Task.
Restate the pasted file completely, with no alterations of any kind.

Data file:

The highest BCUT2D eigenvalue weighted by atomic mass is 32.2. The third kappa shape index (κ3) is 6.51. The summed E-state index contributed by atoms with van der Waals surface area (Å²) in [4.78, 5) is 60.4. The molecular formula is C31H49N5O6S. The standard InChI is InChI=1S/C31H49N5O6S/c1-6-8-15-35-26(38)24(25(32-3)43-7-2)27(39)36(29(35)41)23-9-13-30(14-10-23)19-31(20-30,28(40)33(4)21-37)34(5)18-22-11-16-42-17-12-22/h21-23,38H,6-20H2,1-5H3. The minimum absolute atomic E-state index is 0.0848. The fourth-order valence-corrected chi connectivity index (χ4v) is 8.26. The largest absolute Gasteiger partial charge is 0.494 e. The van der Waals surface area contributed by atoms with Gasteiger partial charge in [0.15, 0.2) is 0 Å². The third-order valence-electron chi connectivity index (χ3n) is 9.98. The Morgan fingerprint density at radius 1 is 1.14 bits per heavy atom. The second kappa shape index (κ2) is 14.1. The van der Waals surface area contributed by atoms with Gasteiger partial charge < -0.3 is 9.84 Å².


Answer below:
The highest BCUT2D eigenvalue weighted by atomic mass is 32.2. The third kappa shape index (κ3) is 6.51. The summed E-state index contributed by atoms with van der Waals surface area (Å²) in [4.78, 5) is 60.4. The molecular formula is C31H49N5O6S. The standard InChI is InChI=1S/C31H49N5O6S/c1-6-8-15-35-26(38)24(25(32-3)43-7-2)27(39)36(29(35)41)23-9-13-30(14-10-23)19-31(20-30,28(40)33(4)21-37)34(5)18-22-11-16-42-17-12-22/h21-23,38H,6-20H2,1-5H3. The minimum absolute atomic E-state index is 0.0848. The fourth-order valence-corrected chi connectivity index (χ4v) is 8.26. The largest absolute Gasteiger partial charge is 0.494 e. The van der Waals surface area contributed by atoms with Gasteiger partial charge in [0.15, 0.2) is 0 Å². The third-order valence-electron chi connectivity index (χ3n) is 9.98. The Morgan fingerprint density at radius 1 is 1.14 bits per heavy atom. The second kappa shape index (κ2) is 14.1. The van der Waals surface area contributed by atoms with Gasteiger partial charge < -0.3 is 9.84 Å².